Benign breast disease, particularly atypical hyperplasia, is associated with increased breast cancer risk.30, 31 Given that prolactin is produced in normal and malignant breast tissue,7, 32 prolactin levels may differ in women with a history of benign breast disease, compared with those without such history. To our knowledge, we are the first to examine this association. The lack of correlation with prolactin suggests that benign breast disease acts to increase breast cancer risk through a different, although potentially still hormonal, pathway.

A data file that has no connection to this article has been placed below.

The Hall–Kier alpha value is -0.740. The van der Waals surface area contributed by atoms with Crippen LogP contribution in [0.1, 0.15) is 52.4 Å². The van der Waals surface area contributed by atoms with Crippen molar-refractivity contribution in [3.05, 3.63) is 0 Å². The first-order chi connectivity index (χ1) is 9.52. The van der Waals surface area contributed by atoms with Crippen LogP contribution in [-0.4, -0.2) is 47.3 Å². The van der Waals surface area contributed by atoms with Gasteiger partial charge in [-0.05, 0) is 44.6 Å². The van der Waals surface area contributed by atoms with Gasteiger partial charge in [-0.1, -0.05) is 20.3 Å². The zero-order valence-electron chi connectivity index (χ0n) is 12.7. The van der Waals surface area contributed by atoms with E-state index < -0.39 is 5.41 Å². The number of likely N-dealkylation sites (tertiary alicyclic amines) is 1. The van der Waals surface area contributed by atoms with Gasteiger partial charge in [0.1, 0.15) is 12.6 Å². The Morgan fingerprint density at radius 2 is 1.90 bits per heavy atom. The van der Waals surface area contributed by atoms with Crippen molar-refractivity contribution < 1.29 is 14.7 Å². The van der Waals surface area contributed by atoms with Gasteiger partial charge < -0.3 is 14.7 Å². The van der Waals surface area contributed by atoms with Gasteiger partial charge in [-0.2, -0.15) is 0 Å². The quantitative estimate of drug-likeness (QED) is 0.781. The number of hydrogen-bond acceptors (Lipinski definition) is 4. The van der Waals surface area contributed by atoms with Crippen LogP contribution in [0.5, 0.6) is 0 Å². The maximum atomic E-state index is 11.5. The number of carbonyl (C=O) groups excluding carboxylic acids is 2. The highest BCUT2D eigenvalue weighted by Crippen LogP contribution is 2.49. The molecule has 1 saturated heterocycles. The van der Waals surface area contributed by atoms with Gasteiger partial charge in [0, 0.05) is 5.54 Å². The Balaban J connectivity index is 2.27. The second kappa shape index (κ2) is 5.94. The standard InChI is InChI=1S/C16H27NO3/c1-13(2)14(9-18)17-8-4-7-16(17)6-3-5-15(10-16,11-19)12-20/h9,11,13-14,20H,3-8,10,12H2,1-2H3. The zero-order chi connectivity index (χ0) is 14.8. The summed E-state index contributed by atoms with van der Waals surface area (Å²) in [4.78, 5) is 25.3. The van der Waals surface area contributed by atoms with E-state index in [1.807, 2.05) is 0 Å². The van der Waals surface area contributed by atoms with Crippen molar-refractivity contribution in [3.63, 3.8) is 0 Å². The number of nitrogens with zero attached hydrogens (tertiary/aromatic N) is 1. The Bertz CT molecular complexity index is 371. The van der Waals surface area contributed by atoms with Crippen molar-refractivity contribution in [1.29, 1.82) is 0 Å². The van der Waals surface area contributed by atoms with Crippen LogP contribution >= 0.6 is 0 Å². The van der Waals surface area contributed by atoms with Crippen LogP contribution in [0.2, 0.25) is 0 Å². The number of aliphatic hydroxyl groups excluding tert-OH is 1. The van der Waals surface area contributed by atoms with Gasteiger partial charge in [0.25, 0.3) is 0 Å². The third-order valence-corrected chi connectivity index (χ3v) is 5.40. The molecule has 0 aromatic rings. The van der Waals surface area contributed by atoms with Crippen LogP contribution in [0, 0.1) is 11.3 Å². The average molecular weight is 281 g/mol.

Women with a family history of breast cancer have a two- to fourfold increased risk of breast cancer, compared with women with no family history.33 It is possible that heritable hormonal factors may account for some of this association. Several prior studies of the association between family history of breast cancer and circulating prolactin levels have been conducted, with inconsistent results.9, 10, 12, 14, 34, 35 No association was observed with family history of breast cancer in the largest studies of premenopausal12 and postmenopausal14 women, as well as in 2 small studies of premenopausal women.10, 34 However, significantly higher prolactin levels were observed in premenopausal women with a family history of breast cancer in 1 small study,35 and Ingram et al.9 observed an association between family history and prolactin levels among premenopausal, but not postmenopausal, women, similar to our results. Family history in younger, premenopausal women may reflect stronger, more likely heritable, familial associations, with relatives more likely diagnosed at younger ages. In contrast, family history among older, postmenopausal women may include sporadic cases that occur within 1 family by chance, but we did not have enough power to evaluate a family history of 2 or more first-degree relatives with breast cancer.